Justin Verlander, Zack Greinke and Carlos Correa are free agents, opening up a wealth of payroll room for the Astros. Houston’s rotation thrived with its young arms this season, but adding Scherzer to lead the group would keep the Astros among the AL elite. Scherzer played for Dusty Baker in Washington for several years; could that help the Astros if they decide to recruit him this winter?
Just as George Steinbrenner could never be dismissed when it came to throwing money at a big-name free agent, Steve Cohen has the type of wealth to overpay for virtually any player he chooses. The Mets watched Scherzer dominate them for years -- he’s 14-5 with a 2.68 ERA against New York, including a 10-2 record and 2.14 ERA at Citi Field -- so they know precisely what kind of impact he can make.
It seemed as though the Padres were set to land Scherzer in a trade this summer before the Dodgers swooped in. Scherzer would likely have approved such a deal, so he’s clearly not averse to the idea of moving a little further south from Los Angeles. Padres GM A.J. Preller tends to be aggressive in the offseason, and if he believes the addition of Scherzer would tilt the power in the NL West, it’s possible he puts on a full-court press to add the ace to the top of San Diego’s rotation.
“Max continues to defy those who doubt him, not to mention the general rules of aging. At 37, he is not only posting 30 starts a year, but producing at an elite level. The deceptive delivery that most anticipated would lead to injury long ago continues to serve him well. He has an above-average four-pitch mix with a plus fastball and swing-and-miss slider. The fastball velocity has remained almost virtually the same with maybe just a slight decline this year. Max is a bulldog who fills up the zone with his entire repertoire and knows how to attack hitters. I believe he will be the most impactful starter acquired or re-signed this offseason, albeit on a shorter-term deal that will likely match his desired length of terms. A team and staff leader who can still get the job done at the front of a contender’s rotation, he will continue to have doubters based on his age. Bet against Max Scherzer at your own peril; that’s not something I would do.”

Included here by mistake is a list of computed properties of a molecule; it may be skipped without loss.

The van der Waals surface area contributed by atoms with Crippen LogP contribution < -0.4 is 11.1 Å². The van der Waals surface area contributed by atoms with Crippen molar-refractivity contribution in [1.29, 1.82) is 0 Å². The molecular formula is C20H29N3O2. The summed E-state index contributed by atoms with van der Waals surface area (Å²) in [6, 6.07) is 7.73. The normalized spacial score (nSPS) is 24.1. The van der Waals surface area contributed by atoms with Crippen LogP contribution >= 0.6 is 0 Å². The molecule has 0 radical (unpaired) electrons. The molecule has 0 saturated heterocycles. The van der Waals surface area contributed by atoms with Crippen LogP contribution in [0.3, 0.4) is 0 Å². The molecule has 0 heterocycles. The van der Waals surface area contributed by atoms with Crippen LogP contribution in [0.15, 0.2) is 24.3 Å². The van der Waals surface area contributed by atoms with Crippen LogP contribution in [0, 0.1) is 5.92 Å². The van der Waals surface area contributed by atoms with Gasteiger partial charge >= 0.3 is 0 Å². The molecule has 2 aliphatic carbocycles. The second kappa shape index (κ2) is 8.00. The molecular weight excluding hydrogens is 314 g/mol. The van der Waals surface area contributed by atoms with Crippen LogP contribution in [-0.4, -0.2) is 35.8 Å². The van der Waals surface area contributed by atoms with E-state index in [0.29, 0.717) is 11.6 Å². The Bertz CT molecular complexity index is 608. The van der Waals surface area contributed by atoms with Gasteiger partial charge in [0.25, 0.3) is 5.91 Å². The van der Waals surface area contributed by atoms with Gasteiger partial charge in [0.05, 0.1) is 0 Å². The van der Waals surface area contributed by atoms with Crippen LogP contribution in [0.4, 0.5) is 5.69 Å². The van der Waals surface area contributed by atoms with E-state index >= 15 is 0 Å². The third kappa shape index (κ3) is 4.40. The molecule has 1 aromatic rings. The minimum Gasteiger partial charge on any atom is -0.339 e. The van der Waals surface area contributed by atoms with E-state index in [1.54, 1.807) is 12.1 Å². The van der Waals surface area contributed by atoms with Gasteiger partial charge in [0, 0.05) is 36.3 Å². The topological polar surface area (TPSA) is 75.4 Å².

It seems impossible that Scherzer has gotten better as he’d moved into his late 30s, but that’s precisely what the numbers indicate. Scherzer continues to rank in the top 5 percent in strikeout rate among all starters, the top 10 percent in walk rate and swing-and-miss percentage. He also led MLB in WHIP and hits per nine innings, topped the NL in walks per nine innings and finished second in the league in strikeouts. How long can he continue to dominate as a power pitcher at an age when most hurlers are transforming into crafty veterans?
FOR COMP'S SAKE
Few pitchers have dominated at this stage of their career the way Scherzer has, but Randy Johnson and Justin Verlander have been exceptions to the rule. The Big Unit won the NL Cy Young Award in 1999 and 2000 -- his age-35 and age-36 seasons -- then did it again in each of his next two years, going 4-for-4 in Cy Youngs during his four-year, $52.4 million deal with the D-backs, a record for a pitcher at the time. More recently, Verlander won the AL Cy Young Award in 2019 at the age of 36, then signed a two-year, $66 million deal to remain with the Astros. Scherzer could get a third year on his next contract, exceeding the $33 million AAV that Verlander received and possibly passing Gerrit Cole’s $36 million AAV, the highest in history.